Just as meteorologists predict “the perfect storm” when unusual and unprecedented conditions move in to create catastrophic atmospheric events, so can the combination of PTSD and TBI be overpowering and destructive for all in its path. The person with TBI and PTSD is living in a state unlike anything previously experienced. For the family, home is no longer the safe haven but an unfamiliar front with unpredictable and sometimes frightening currents and events.

While awareness of PTSD has greatly increased with recently returning service members and veterans, it is not new and nor limited to combat. Anyone — children, adolescents, adults, elderly — who is exposed to a life-threatening trauma can develop PTSD. Car crashes, shootings, floods, fires, assaults, or kidnapping can happen to anyone anywhere. But the rate of PTSD after brain injury is much higher in veterans than civilians due to their multiple and prolonged exposure to combat. According to O’Connor and Drebing, it is estimated that up to 35% of returning veterans with mild brain injury also have PTSD.

What’s unique about PTSD?

Symptoms of PTSD include:

  • Unwanted and repeated memories of the life-threatening event
  • Flashbacks where the event is relived and person temporarily loses touch with reality
  • Avoidance of people, places, sights, or sounds that are reminders
  • Feelings of detachment from people, even family, and emotional numbness
  • Shame about what happened and was done
  • Survivor guilt with loss of friends or comrades
  • Hypervigilance or constant alertness for threats.

Individuals with PTSD are at increased risk for depression, physical injuries, substance abuse, and sleep problems, which in turn can affect thoughts and actions. These risk factors also occur with brain injury.

PTSD is a mental disorder, but the associated stress can cause physical damage. TBI is a neurological disorder caused by trauma to the brain. It can cause a wide range of impairments and changes in physical abilities, thinking and learning, vision, hearing, smell, taste, social skills, behaviors, and communication. The brain is so complex, the possible effects of a traumatic injury are extensive and different for each person.

When PTSD and TBI coexist, it’s often difficult to sort out what’s going on. Changes in cognition such as memory and concentration, depression, anxiety, insomnia, and fatigue are common with both diagnoses. One basically feeds and reinforces the other, so it’s a complicated mix — it’s the perfect storm. It may help to consider and compare changes commonly seen with TBI and PTSD.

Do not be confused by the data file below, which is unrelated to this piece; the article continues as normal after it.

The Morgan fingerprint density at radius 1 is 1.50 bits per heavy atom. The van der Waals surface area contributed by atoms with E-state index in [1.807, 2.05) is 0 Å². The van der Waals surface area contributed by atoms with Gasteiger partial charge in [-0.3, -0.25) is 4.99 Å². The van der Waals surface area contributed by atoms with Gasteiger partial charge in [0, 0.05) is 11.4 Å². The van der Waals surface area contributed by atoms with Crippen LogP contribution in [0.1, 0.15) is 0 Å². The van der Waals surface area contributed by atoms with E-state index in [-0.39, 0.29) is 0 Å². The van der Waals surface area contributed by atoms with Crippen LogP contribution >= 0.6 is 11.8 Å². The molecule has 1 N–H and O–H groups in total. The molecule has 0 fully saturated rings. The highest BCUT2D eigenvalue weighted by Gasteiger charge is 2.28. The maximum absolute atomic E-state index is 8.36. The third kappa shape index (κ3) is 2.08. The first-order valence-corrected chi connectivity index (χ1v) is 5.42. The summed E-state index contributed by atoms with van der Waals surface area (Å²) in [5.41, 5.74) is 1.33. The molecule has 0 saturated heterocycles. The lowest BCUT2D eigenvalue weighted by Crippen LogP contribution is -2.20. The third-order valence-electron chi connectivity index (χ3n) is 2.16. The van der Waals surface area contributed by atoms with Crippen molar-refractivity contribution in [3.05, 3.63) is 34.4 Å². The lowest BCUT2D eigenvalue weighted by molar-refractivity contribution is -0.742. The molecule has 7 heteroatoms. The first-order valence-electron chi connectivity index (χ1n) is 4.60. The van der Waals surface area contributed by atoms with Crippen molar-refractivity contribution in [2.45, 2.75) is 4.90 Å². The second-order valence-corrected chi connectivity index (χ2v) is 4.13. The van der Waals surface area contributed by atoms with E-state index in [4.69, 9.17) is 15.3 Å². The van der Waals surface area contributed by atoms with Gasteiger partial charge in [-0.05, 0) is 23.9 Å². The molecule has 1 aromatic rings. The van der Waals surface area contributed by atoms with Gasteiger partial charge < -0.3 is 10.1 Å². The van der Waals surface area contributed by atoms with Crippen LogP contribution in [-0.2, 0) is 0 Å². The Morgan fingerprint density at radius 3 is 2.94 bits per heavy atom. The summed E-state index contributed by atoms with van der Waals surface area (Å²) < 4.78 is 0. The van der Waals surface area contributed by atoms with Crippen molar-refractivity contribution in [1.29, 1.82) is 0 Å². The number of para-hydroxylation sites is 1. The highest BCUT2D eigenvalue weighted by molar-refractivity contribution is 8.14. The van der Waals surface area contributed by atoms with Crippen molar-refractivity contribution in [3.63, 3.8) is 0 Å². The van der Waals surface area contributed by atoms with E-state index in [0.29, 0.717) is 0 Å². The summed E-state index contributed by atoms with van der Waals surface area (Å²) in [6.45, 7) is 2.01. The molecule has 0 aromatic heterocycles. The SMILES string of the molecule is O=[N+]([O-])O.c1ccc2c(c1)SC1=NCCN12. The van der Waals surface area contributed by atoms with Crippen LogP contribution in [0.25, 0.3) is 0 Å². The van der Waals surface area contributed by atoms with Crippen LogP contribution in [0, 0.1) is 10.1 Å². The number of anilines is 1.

Memory

TBI: A period of amnesia for what went on just before (retrograde amnesia) or after (anterograde amnesia) the injury occurred is common. The length of time (minutes, hours, days, or weeks) of amnesia is an indicator of the severity of the brain injury. For example, the person may have no memory of what happened just before or after the car crash or IED explosion.

PTSD: In contrast, the person with PTSD is plagued and often haunted by unwanted and continuing intrusive thoughts and memories of what happened. The memories keep coming at any time of day or night in such excruciating detail that the person relives the trauma over and over again.

Sleep

TBI: Sleep disorders are very common after brain injury. Whether it is trouble falling asleep, staying asleep, or waking early, normal sleep patterns are disrupted, making it hard to get the restorative rest of sleep so badly needed.

PTSD: The mental state of hypervigilance interferes with slowing the body and mind down for sleep. Nightmares are so common with PTSD that many individuals dread going to bed and spend long nights watching TV or lying on the couch to avoid the night’s terrors. Waking up with night sweats so drenching that sheets and clothing are soaked. Flashbacks so powerful that bed partners have been struck or strangled while sleep battles waged.

Isolation

TBI: Many survivors of TBI recall the early support and visits of friends, relatives, and coworkers who gradually visited or called less often over time. Loss of friends and coworkers leads to social isolation, one of the most common long-term consequences of TBI.

PTSD: The isolation with PTSD is different as it is self-imposed. For many it is simply too hard to interact with people. The feeling of exposure outside the safe confines of the house is simply too great. The person may avoid leaving the house as a way of containing stimuli and limiting exposure to possible triggers of memories. As a result, the individual’s world becomes smaller and smaller.